The one glaring point that leaps out between the time of Easter and the day of Pentecost is the disciples’ fearfulness. They already possessed the comfort of the resurrection. They now fully knew the meaning of Christ’s victory over death and hell. They all possessed forgiveness and peace with God. And yet, human fear, timidity in the face of opposition, worry over what would happen to them and their families—those human emotions often got the better of them. And so it is with us today.

Certainly there is a time and place to speak up for Christ. Does not the Lord Himself tell us not to “cast your pearls of divine wisdom before swine?” Certainly we must employ good judgment and common sense when confessing Christ.—Even Christ did that before Pilate and the howling mob. And yet, there is a fine line between living and confessing your faith and being a spiritual coward. There is a fine line between living in fear and keeping quiet vs. being fearless and trusting in God to protect and bless us.


You all know the facts of Pentecost. You all know how the disciples were in the Upper Room again, how the howling wind from heaven came, how the tongues of living fire rested on their heads, and how the Spirit of God poured out His comforting strength upon them all. You all know how religious pilgrims gathered in Jerusalem from around the empire joined into a crowd, how Peter and the others addressed them in their own native tongues, and how everyone was amazed at the story of Christ and the eloquence of the apostles. Yes, the Spirit gave them utterance. The Spirit gave them the ability to speak God’s truths in languages they had never studied. The Spirit made them into leaders. In every sense, Pentecost was their confirmation day!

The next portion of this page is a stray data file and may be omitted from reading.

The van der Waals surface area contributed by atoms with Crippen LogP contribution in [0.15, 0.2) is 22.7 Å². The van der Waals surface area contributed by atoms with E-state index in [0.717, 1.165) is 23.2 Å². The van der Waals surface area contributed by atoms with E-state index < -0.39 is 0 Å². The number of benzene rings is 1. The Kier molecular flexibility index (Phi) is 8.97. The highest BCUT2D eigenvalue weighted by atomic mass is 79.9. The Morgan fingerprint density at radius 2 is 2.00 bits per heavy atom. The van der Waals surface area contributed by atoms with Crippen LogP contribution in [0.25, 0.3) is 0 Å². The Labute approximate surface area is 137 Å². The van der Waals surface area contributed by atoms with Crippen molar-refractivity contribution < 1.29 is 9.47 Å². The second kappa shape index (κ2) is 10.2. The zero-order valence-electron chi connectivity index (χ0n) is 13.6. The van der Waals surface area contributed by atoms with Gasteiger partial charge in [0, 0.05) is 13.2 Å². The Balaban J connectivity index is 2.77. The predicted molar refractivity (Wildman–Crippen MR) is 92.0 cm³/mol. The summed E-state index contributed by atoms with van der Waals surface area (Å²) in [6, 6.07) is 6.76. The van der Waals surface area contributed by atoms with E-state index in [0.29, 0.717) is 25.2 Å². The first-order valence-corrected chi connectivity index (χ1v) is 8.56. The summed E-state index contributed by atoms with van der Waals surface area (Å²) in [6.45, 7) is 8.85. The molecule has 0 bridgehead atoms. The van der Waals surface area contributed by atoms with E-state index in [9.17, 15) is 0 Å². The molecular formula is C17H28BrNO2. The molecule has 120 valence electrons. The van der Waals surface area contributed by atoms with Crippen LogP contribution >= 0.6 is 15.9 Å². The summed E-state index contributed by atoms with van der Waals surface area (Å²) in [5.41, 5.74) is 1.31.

Of course, the nay-sayers belittled them. “They’re drunk!” But upon hearing this, Peter, who had run away in the Garden for fear of his life, boldly stood up and confronted them. The rest is history, God’s history. Never again throughout the New Testament do we hear of the disciples being afraid. Neither were Paul, Silas, or Barnabas. Neither were many common saints (as if any saint is common) as they faced persecution, torture, and death. Truly Pentecost ushered in the Age of Giants. That’s because, armed with the Spirit’s power and the inner certainty of His comforting presence, humans decrease but God increases in them!